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Don’t Withdraw Your Superannuation Early Because Of Coronavirus

Don’t withdraw your superannuation early because of coronavirus

Experts are warning Australians experiencing financial distress because of the coronavirus crisis not to withdraw their superannuation early.

From mid-April, individuals affected by COVID-19 will be allowed to access up to $10,000 of their super.

Additionally, they will be allowed to access a further $10,000 next financial year.

However, industry bodies warn that a 25-year-old taking full advantage of the government’s offer will lose between $58,000 and $84,800 by the time they reach retirement age.

Withdraw your superannuation early – who can?

Australians who want to access their superannuation early must meet one of the following requirements:

  • Be unemployed.
  • Be eligible to receive the JobSeeker payment, youth allowance for jobseekers, parenting payment or farm household allowance.
  • Made redundant after 1 January this year, or alternatively, had your working hours reduced by 20 percent of more.
  • If you’re a sole trader and your business has been suspended or your turnover fell by 20 percent of more.

The Australian Taxation Office will manage all payments of the tax-free super payments.

Once the measures are available applicants can apply though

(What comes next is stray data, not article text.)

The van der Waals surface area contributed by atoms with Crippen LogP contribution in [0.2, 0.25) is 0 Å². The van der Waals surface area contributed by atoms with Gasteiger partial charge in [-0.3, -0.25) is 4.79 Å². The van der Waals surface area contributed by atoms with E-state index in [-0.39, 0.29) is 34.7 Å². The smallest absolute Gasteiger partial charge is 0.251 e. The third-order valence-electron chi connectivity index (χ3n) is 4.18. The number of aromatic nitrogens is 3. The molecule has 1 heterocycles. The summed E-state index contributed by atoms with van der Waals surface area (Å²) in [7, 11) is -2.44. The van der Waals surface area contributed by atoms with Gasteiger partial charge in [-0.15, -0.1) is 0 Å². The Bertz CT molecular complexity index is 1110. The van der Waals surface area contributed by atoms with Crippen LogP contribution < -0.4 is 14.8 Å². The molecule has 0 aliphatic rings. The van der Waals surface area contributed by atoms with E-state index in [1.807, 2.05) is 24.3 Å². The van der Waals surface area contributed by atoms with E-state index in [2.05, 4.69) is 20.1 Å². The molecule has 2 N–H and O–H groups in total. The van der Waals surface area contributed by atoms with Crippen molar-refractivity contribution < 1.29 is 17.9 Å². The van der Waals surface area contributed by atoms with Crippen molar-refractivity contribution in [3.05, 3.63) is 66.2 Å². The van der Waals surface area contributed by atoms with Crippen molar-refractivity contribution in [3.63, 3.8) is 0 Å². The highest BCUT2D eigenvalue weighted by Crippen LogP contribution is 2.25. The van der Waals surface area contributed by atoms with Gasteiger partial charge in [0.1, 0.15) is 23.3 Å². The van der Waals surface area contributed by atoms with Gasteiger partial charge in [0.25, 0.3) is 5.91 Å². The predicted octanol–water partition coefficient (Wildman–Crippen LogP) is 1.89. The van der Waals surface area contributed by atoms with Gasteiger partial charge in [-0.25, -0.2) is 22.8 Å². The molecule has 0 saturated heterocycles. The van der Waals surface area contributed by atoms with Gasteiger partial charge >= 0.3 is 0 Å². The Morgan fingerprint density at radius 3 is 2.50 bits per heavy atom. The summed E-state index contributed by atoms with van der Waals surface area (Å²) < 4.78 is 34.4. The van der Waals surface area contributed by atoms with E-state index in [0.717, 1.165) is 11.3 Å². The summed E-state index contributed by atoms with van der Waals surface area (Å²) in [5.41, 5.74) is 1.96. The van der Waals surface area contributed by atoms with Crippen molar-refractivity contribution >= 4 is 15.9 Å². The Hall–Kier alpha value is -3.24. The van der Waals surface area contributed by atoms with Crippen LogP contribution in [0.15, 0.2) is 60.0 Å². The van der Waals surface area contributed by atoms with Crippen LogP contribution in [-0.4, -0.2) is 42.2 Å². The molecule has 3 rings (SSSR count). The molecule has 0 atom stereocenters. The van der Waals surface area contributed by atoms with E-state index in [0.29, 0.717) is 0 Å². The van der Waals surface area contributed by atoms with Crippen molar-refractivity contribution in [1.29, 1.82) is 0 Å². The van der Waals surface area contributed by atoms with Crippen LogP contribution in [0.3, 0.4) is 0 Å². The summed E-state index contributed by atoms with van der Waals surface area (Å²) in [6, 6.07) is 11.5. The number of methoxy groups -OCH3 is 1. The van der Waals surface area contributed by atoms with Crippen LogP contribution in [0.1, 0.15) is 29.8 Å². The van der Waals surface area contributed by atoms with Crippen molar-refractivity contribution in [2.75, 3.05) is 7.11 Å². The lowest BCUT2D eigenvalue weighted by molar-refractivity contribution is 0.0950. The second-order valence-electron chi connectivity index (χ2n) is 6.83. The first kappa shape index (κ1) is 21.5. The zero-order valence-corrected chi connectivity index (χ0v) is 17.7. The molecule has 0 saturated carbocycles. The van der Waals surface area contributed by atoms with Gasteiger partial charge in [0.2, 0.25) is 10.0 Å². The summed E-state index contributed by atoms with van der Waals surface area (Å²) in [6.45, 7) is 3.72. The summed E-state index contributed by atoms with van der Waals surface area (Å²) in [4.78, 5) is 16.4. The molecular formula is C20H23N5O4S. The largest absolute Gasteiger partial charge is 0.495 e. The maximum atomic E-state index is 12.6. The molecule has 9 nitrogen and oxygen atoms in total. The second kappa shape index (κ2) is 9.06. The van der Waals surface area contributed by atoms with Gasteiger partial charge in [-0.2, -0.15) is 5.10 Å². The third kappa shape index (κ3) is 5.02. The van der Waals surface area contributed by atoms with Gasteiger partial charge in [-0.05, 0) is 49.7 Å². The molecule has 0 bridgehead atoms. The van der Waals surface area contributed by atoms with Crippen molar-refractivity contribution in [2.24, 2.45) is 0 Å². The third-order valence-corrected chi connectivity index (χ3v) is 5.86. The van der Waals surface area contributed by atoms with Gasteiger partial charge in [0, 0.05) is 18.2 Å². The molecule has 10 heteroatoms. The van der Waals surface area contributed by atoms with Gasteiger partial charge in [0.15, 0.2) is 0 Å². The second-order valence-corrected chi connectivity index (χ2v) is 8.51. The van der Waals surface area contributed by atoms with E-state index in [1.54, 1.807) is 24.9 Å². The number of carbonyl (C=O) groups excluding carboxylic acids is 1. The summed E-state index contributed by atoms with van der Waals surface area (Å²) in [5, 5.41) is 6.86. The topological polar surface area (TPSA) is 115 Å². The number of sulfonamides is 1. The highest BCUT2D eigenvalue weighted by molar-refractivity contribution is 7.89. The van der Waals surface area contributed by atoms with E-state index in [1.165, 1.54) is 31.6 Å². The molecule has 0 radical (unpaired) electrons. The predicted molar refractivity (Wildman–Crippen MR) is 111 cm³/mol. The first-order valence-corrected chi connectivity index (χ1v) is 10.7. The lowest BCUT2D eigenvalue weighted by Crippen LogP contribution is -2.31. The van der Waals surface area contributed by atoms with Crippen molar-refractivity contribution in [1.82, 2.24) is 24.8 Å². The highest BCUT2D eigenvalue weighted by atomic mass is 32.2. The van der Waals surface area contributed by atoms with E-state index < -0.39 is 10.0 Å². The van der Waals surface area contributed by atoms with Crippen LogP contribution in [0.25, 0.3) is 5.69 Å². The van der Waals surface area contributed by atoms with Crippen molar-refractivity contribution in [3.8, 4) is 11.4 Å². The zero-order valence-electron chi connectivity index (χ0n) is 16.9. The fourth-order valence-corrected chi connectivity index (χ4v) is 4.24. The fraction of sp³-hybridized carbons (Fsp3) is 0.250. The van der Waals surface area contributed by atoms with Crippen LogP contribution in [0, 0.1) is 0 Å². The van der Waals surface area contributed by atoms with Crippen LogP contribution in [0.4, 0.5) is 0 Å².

Only use super as a ‘last resort’

Industry bodies and fund managers unanimously say drawing down on superannuation is a last resort.

Australian Institute of Superannuation Trustees chief executive Eva Scheerlinck said:

“We’re not making a $10,000 decision here.

“We’re making a decision that impacts on our retirement to thousands of dollars.”

She added that young people and women were most at risk of losing out.

Modelling by SuperRatings and Industry Super Australia forecast the following losses:

  • Between $45,000 and $70,000 in savings for workers in their thirties; and
  • Between $24,000 to $27,000 for employees in their fifties.

The projections are based on data from the Australian Investments and also the Securities Comission’s Moneysmart calculator.

“Australians need to go into this with their eyes wide open,” said SuperRatings chief executive Kirby Rappell.

Workers encouraged to explore other options first

The funds representing hospitality and retail, Hostplus and also Rest Super, both acknowledged the financial difficulty faced by their members.

Even so, they want to encourage them to explore other government initiatives before dipping into their super.

Rest Super chief executive Vicki Doyle said:

“The government has introduced many important initiatives designed to provide valuable financial assistance as a result of impact of the coronavirus.

“We would encourage members to consider those options first and only take money from their super if they have no other option.”


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